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Vine hits impressive 40 million users. The key? Comedy

August 21, 2013|By Salvador Rodriguez
  • Vine benefits from comedic videos and websites such as VineScope.com, which promote the social network's videos to users outside the app.
Vine benefits from comedic videos and websites such as VineScope.com,… (VineScope.com )

In a very nonchalant tweet Tuesday, Vine announced that it has now surpassed 40 million users.

How much growth is that? A whopping 207% since it hit 13 million just two months ago.

Though Vine has only been around since January, it has quickly become a leader in the short-video market, and a big reason for that is its users, whom are passionate about making six-second videos with the iPhone and Android app.

Vine has had to compete with rivals that came before it -- such as Viddy, Kik and Tout -- and Instagram, which added video as a feature in June, but the Twitter-video service separated itself from the crowd by quickly finding its niche: comedy.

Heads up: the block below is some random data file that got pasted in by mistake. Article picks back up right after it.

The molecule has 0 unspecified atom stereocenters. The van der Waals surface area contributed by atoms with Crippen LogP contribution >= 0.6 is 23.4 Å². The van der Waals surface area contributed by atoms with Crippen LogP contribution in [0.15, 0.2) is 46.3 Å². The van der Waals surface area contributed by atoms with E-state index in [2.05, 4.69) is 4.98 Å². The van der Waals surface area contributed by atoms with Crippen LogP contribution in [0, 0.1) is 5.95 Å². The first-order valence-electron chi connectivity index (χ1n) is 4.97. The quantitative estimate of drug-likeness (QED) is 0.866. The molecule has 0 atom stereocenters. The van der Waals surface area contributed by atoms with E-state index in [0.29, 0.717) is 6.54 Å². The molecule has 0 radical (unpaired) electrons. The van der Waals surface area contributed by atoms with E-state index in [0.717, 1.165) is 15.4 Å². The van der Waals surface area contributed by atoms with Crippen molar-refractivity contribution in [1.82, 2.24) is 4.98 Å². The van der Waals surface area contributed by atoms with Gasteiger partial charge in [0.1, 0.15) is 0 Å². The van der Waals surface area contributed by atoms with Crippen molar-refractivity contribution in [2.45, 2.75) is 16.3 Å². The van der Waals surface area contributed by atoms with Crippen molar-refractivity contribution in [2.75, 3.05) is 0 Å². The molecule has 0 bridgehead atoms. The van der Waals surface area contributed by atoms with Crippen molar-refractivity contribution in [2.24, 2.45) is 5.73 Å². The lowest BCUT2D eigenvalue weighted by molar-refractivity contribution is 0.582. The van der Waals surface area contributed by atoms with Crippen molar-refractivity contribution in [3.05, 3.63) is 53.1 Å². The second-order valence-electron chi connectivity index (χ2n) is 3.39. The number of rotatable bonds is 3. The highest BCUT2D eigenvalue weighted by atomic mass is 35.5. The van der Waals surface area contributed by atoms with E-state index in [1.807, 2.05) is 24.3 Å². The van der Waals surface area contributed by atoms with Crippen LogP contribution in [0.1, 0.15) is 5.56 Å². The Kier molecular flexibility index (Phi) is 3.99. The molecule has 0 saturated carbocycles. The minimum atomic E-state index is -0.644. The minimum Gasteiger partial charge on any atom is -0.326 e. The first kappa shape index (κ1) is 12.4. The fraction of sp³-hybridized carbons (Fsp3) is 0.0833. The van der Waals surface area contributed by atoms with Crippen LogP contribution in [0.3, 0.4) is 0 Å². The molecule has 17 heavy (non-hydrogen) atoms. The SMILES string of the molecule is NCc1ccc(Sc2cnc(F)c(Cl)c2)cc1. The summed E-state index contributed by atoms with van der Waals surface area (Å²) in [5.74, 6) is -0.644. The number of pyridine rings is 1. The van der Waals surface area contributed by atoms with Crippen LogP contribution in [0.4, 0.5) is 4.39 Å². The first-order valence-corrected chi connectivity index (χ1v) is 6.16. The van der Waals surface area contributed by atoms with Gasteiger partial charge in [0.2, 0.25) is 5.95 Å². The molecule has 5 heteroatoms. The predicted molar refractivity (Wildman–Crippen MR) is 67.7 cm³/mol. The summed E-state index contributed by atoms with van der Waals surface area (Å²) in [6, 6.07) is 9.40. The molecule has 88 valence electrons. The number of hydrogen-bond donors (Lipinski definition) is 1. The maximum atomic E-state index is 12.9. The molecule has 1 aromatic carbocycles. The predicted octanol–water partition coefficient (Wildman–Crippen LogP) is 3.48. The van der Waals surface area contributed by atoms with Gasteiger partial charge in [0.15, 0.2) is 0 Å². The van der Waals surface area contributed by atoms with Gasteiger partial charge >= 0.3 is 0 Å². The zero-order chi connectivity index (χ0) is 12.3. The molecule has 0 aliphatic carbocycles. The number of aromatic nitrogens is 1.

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Not long after launching, some Vine users quickly gained thousands of followers thanks to hilarious clips they were posting. With just six seconds, users have a short time to deliver a quick punch line, and many Vine users have perfected this craft. Their videos become extra funny thanks to Vine's loop feature, which will play a video over and over again until a user stops it or moves on to another Vine.

With so many funny videos, Vine has become the comedy club of many users' smartphones.

And Vine gets constant promotion from websites that promote the app's funniest videos. VineScope.com, for example, shows some of the latest funny videos uploaded to the app. Best Vines, a Facebook page, does the same thing.

If aren't familiar with Vine and its funny videos, check out this nearly 12-minute long YouTube compilation of Vine videos.

Instagram, meanwhile, has not found a niche when it comes to videos, and that's why not many Instagram videos have gone viral.

Many Instagram users use the app to share their artistic pictures, and that may be why comedy hasn't proliferated there -- it'd be like playing "America's Funniest Home Videos" at an art museum. 

Unless Facebook can figure out a way to entice users to post their videos on Instagram, Twitter should have no trouble getting Vine to grow even bigger.

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